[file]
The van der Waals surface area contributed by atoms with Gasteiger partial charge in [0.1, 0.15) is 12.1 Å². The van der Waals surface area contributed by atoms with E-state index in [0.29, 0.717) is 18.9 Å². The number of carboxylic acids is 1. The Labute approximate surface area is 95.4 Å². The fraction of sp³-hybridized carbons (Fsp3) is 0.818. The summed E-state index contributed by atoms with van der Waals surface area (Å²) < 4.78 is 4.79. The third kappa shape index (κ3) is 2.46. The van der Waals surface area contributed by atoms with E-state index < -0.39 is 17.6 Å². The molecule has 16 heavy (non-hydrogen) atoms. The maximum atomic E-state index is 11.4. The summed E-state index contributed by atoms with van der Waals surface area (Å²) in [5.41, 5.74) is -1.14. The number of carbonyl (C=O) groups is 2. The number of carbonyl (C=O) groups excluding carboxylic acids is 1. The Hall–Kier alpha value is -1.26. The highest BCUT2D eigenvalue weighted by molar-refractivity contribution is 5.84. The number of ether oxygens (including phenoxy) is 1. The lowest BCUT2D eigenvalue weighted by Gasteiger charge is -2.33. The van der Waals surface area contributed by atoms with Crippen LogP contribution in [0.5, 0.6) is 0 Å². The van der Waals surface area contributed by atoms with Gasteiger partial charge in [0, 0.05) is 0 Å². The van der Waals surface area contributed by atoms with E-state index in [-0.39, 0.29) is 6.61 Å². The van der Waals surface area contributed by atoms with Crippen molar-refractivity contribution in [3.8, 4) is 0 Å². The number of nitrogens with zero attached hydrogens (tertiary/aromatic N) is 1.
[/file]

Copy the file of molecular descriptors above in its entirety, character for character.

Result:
The van der Waals surface area contributed by atoms with Gasteiger partial charge in [0.1, 0.15) is 12.1 Å². The van der Waals surface area contributed by atoms with E-state index in [0.29, 0.717) is 18.9 Å². The number of carboxylic acids is 1. The Labute approximate surface area is 95.4 Å². The fraction of sp³-hybridized carbons (Fsp3) is 0.818. The summed E-state index contributed by atoms with van der Waals surface area (Å²) < 4.78 is 4.79. The third kappa shape index (κ3) is 2.46. The van der Waals surface area contributed by atoms with E-state index < -0.39 is 17.6 Å². The molecule has 16 heavy (non-hydrogen) atoms. The maximum atomic E-state index is 11.4. The summed E-state index contributed by atoms with van der Waals surface area (Å²) in [5.41, 5.74) is -1.14. The number of carbonyl (C=O) groups is 2. The number of carbonyl (C=O) groups excluding carboxylic acids is 1. The Hall–Kier alpha value is -1.26. The highest BCUT2D eigenvalue weighted by molar-refractivity contribution is 5.84. The number of ether oxygens (including phenoxy) is 1. The lowest BCUT2D eigenvalue weighted by Gasteiger charge is -2.33. The van der Waals surface area contributed by atoms with Crippen LogP contribution in [0.5, 0.6) is 0 Å². The van der Waals surface area contributed by atoms with Gasteiger partial charge in [0, 0.05) is 0 Å². The van der Waals surface area contributed by atoms with E-state index in [-0.39, 0.29) is 6.61 Å². The van der Waals surface area contributed by atoms with Crippen molar-refractivity contribution in [3.8, 4) is 0 Å². The number of nitrogens with zero attached hydrogens (tertiary/aromatic N) is 1.